Society for Conservation of Nature



(Published in Monday 10 September 2018)

Elephant Corridors are narrow strips of land that connect two large habitats. The ‘Wildlife Trust of India’ (WTI) in collaboration with the ‘Project Elephant’ and the U.K based NGO ‘’Elephant Family has identified 101 elephant corridors in India. Out of these 101 corridors, 28 have been identified in south India, 25 in central India, 23 in north-eastern India, 14 in northern West Bengal and 11 in north-western India. While 70% of the 101 corridors are regularly used, 25% are used occasionally and 6% rarely. In general 93% of the elephant corridors in south India, 86% in northern West Bengal and 66% in north-eastern India are regularly used. The study made in 2017 reports that about 74% corridors have a width of one kilometre or less today, when compared with 45.5% in 2005, and 22% corridors have a width of one to three kilometres now when compared with 41% in 2005, showing how the corridors have become narrower. While about 400-500 human casualties are caused by elephants and 100 elephants are killed in retaliation annually, it is really high time that effective action is needed in saving the elephant corridors that are traditionally used by the elephants.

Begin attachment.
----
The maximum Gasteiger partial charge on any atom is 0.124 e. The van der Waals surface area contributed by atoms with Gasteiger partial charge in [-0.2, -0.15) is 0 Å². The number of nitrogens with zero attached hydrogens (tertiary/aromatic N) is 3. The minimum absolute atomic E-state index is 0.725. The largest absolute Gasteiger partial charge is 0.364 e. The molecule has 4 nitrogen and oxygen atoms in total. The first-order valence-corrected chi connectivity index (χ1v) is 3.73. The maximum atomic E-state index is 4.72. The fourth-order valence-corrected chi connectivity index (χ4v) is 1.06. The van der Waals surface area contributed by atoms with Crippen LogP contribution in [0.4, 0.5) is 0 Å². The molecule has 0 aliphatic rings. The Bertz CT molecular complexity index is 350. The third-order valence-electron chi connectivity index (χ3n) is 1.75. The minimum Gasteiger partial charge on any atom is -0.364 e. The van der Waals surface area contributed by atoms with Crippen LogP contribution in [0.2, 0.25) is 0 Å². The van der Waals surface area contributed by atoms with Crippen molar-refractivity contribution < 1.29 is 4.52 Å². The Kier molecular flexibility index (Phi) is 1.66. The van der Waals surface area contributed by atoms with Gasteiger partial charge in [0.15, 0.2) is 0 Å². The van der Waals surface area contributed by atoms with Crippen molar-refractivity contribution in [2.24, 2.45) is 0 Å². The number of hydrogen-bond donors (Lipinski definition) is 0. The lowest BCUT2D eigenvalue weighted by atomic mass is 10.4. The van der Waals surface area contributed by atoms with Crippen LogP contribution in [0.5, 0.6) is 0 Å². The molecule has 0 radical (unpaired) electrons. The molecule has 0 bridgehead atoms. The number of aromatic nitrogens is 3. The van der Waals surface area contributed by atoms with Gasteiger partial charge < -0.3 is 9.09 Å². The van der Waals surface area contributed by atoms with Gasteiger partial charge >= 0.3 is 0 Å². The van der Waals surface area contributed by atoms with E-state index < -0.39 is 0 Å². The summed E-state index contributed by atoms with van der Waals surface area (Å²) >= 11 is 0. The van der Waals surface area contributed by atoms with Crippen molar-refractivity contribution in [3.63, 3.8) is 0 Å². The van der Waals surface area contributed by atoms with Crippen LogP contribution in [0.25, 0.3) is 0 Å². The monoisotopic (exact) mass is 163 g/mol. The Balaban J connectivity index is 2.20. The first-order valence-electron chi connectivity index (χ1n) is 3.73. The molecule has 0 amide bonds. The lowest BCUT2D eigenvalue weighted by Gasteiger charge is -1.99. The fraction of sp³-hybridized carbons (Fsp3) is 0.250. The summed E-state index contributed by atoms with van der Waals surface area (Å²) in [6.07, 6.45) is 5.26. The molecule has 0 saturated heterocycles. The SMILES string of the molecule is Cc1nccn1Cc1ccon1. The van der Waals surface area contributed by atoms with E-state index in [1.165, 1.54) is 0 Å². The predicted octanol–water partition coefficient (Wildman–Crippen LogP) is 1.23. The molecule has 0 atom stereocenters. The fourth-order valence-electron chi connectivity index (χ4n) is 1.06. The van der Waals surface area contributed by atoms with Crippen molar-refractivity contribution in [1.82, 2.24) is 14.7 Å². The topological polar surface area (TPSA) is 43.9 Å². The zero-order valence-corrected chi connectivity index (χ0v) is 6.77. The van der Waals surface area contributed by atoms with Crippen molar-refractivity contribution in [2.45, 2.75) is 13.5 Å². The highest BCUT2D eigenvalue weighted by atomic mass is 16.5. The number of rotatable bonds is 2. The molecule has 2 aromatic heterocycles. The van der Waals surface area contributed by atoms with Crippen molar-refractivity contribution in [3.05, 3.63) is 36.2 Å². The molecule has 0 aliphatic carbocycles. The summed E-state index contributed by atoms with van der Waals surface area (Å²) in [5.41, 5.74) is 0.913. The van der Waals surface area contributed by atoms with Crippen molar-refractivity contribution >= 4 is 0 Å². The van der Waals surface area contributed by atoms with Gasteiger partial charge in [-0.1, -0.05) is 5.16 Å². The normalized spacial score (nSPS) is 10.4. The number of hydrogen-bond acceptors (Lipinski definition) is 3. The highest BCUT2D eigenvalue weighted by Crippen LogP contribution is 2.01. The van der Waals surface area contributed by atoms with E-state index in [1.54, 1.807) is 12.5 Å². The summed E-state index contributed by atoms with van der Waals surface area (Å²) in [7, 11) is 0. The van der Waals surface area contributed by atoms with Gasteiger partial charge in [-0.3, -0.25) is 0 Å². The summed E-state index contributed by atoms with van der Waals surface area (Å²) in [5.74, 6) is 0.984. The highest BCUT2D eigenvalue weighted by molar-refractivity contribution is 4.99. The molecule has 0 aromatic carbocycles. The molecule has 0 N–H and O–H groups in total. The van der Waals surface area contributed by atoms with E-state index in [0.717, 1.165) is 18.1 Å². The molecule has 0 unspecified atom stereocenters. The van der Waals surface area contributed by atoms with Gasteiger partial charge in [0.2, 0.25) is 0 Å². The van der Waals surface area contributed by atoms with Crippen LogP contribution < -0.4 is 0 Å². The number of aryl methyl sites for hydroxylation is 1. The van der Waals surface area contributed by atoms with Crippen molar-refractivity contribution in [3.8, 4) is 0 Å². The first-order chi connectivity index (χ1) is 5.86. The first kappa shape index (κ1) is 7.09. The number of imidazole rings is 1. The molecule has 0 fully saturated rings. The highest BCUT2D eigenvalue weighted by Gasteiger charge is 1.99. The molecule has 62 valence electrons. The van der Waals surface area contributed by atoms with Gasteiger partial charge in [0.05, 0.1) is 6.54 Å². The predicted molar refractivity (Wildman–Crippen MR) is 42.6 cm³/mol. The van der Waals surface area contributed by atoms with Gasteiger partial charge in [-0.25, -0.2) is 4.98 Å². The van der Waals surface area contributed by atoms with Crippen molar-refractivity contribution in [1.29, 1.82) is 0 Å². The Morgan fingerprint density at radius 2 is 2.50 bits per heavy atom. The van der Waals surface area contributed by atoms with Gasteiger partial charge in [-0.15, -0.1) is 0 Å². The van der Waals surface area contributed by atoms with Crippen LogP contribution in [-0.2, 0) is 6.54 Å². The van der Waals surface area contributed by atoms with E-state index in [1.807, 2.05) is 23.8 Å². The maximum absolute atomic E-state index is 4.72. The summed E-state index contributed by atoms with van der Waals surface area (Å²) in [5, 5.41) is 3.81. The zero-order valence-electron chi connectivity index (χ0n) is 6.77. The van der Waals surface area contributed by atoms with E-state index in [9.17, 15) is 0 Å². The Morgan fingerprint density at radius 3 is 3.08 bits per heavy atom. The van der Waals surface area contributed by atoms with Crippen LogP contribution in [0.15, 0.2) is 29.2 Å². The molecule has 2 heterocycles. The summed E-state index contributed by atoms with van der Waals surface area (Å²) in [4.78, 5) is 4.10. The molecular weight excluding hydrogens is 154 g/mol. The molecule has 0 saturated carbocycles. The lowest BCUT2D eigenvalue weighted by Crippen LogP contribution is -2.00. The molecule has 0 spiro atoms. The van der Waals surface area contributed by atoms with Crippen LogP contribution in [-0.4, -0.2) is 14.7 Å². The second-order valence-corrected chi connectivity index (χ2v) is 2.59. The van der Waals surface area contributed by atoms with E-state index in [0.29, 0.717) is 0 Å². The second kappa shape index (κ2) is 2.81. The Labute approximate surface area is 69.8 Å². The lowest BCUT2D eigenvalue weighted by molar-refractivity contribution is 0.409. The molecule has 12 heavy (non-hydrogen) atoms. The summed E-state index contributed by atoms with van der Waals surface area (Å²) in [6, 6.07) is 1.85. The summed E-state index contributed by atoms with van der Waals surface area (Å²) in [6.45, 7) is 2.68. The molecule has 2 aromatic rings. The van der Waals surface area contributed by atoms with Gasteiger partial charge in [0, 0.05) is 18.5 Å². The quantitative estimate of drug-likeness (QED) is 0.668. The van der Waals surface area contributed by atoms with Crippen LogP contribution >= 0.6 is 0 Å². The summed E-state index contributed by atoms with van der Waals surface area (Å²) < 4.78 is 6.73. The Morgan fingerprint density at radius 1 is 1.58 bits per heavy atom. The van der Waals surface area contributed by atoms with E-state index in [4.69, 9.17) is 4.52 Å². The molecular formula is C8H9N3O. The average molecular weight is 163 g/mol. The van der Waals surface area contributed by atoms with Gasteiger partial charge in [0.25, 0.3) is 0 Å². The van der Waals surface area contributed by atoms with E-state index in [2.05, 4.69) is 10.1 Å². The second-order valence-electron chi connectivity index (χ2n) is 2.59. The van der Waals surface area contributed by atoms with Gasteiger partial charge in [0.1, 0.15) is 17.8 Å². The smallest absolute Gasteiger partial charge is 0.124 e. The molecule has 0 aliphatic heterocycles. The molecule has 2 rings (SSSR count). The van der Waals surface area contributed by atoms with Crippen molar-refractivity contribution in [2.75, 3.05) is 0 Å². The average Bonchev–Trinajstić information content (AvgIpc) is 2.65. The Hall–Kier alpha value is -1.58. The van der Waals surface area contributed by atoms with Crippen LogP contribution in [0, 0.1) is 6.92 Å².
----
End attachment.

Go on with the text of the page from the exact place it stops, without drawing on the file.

Elephant herds are in the habit of migrating across 350-500 annually. As more and more forest areas are facing fragmentation due to unscrupulous encroachment and other developmental activities, the pachyderms are forced to land in human-dominated landscapes   leading to man-elephant conflict. Cattle grazing, coffee and tea plantations, private tourist resorts, electric fence, expansion of agricultural fields, vehicular traffic especially during night hours and human settlements along the elephant corridors pose greater threat for the free movement of the elephants. The private resorts pose serious threat of fragmentation and destruction of habitats, loss of connectivity between habitats due to construction of new buildings and erection of barbed and electric fences, etc. Besides the local tour vehicle operators, the resort owners also indulge in operating night safari violating the provisions of the Indian Wildlife protection Act, 1972. The jeeps and trucks which are engaged in taking the tourists for watching the wildlife have also increased manifold in recent years.

In order to avoid such unpleasant incidents, the Supreme Court intervened based on a Public Interested Litigation Petition and ordered closure of 39 resorts built illegally in August, 2018 paving way for the free movement of the elephants through their traditional migratory paths. After the apex court’s order, the decade-long battle over illegal constructions, encroachments and other disturbances in the Sigur valley elephant corridor will come to an end allowing a free walk for the jumbos in their regular path of migration.